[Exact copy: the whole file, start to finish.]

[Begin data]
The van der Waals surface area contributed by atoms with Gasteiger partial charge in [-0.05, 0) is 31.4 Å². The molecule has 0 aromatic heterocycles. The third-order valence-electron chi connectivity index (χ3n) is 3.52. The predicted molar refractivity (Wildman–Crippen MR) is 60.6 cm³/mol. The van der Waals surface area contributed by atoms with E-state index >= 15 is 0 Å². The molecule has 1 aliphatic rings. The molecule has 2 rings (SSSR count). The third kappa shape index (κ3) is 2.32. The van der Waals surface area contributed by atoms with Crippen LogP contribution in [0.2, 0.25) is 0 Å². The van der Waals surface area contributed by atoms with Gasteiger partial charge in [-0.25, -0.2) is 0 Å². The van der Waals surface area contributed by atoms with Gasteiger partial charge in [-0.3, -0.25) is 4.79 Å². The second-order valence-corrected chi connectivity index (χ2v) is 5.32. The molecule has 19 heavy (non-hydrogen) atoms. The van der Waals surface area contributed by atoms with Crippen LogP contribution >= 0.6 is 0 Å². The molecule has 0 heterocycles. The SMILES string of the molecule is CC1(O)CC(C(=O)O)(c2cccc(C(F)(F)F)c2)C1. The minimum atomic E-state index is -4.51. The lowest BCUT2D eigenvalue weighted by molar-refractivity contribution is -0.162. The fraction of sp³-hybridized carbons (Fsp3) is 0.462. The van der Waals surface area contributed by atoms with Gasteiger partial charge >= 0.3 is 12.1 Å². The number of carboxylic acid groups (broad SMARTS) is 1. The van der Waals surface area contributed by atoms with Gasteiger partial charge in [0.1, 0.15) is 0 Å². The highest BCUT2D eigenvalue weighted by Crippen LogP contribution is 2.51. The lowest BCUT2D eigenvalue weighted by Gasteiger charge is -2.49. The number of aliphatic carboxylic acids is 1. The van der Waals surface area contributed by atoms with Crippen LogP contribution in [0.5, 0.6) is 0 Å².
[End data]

The van der Waals surface area contributed by atoms with Gasteiger partial charge in [-0.05, 0) is 31.4 Å². The molecule has 0 aromatic heterocycles. The third-order valence-electron chi connectivity index (χ3n) is 3.52. The predicted molar refractivity (Wildman–Crippen MR) is 60.6 cm³/mol. The van der Waals surface area contributed by atoms with E-state index >= 15 is 0 Å². The molecule has 1 aliphatic rings. The molecule has 2 rings (SSSR count). The third kappa shape index (κ3) is 2.32. The van der Waals surface area contributed by atoms with Crippen LogP contribution in [0.2, 0.25) is 0 Å². The van der Waals surface area contributed by atoms with Gasteiger partial charge in [-0.25, -0.2) is 0 Å². The van der Waals surface area contributed by atoms with Gasteiger partial charge in [-0.3, -0.25) is 4.79 Å². The second-order valence-corrected chi connectivity index (χ2v) is 5.32. The molecule has 19 heavy (non-hydrogen) atoms. The van der Waals surface area contributed by atoms with Crippen LogP contribution >= 0.6 is 0 Å². The molecule has 0 heterocycles. The SMILES string of the molecule is CC1(O)CC(C(=O)O)(c2cccc(C(F)(F)F)c2)C1. The minimum atomic E-state index is -4.51. The lowest BCUT2D eigenvalue weighted by molar-refractivity contribution is -0.162. The fraction of sp³-hybridized carbons (Fsp3) is 0.462. The van der Waals surface area contributed by atoms with Gasteiger partial charge >= 0.3 is 12.1 Å². The number of carboxylic acid groups (broad SMARTS) is 1. The van der Waals surface area contributed by atoms with Gasteiger partial charge in [0.1, 0.15) is 0 Å². The highest BCUT2D eigenvalue weighted by Crippen LogP contribution is 2.51. The lowest BCUT2D eigenvalue weighted by Gasteiger charge is -2.49. The number of aliphatic carboxylic acids is 1. The van der Waals surface area contributed by atoms with Crippen LogP contribution in [0.5, 0.6) is 0 Å².